By now, the grandstands are starting to fill with folks who’ve paid $20 a ticket to immerse themselves in a gay culture that’s far from the stereotype of nightclubs and outrageous behavior. They cheer at everything, including when the rainbow flag joins those of the United States and Canada in a horse parade. They cheer when sponsors are announced for each rider, especially for the cowboy who’s sponsored by his husband. For this rodeo, Browning has received a few dollars from sponsor HomoRodeo.com, a site offering chat rooms for gay rodeo enthusiasts.
And people laugh when the announcer pitches one of the event’s main sponsors, Gun Oil, a male lubricant: “When you want your ride to last longer than six seconds, use Gun Oil.”
Phil Ragsdale, considered the founder of gay rodeo, needed livestock — lots of it.
The year was 1976, and Ragsdale was the “emperor” of the newly minted Silver Dollar Court in Reno, an organization that sought to combat gay and lesbian stereotypes. He had this idea: Why not have some old-time Western fun while raising money for a good cause — the annual Thanksgiving Day dinner at a local senior center? But he needed cows, calves, and maybe a horse or two to stage the first-ever gay rodeo.
The task would prove as difficult as a bareback bull ride.
Trouble was, area ranchers refused to allow gays to use any of their animals. Somehow, just hours before the scheduled kickoff at the Washoe County Fairgrounds, Ragsdale scrounged up five range cows, one pig, and a Shetland pony, thanks to a sympathetic rancher. Yee-haw! The rodeo was on.
Some 150 contestants showed up for that first event on October 2, 1976, with awards given to “King of the Cowboys” and “Queen of the Cowgirls.” The roughest-riding drag queen was designated “Miss Dusty Spurs.”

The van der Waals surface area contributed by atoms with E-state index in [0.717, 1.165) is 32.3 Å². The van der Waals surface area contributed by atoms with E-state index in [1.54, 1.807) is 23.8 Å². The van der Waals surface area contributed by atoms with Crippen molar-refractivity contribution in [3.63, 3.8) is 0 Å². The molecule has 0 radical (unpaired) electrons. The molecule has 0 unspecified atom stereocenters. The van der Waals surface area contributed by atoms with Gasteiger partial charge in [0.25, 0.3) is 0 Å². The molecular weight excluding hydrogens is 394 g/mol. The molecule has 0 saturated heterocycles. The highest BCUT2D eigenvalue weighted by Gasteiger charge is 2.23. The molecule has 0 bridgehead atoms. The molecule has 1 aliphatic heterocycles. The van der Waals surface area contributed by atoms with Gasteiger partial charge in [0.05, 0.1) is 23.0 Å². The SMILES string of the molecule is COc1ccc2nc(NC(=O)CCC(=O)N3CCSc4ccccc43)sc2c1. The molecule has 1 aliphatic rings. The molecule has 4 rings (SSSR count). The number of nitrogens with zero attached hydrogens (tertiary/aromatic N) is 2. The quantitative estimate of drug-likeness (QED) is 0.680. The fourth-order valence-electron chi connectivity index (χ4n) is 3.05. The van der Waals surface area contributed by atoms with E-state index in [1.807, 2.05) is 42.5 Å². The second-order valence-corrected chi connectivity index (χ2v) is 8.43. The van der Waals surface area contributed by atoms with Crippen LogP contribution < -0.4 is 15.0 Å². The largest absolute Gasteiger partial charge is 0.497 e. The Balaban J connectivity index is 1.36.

Gay rodeo created a minor media buzz, inspiring Ragsdale — with his blue jeans, cowboy hat, and long sideburns — to up the ante. In 1977, he expanded the events. Still small-scale, the new National Reno Gay Rodeo donated $214 to assist muscular dystrophy research.
Set in overwhelmingly conservative Nevada, the events attracted cowboys and cowgirls from California, Colorado, Utah, and Arizona looking to take part in this new country-and-western party under the sun, complete with 24-hour casino action.
Dance troupes sponsored events for square dancing, clogging, line dancing, and two-step. Brass bands marched in the rodeo arena, carrying flags of their state affiliations. Kicking goats were dressed in tighty-whities, and rodeo clowns embraced the gay lifestyle rather than poking fun at it. But the rodeos weren’t just for country folk; they drew urban cowboys as well.
“In the 1980s, urban gay men who had never been exposed to rodeo or the country-western lifestyle embraced the sport for social and community reasons, and sexual opportunities,” says gay scholar Gregory Hinton, who has studied the role of gays and lesbians in the settlement of the American West. “It accepted everybody. You didn’t have to grow up on a ranch.”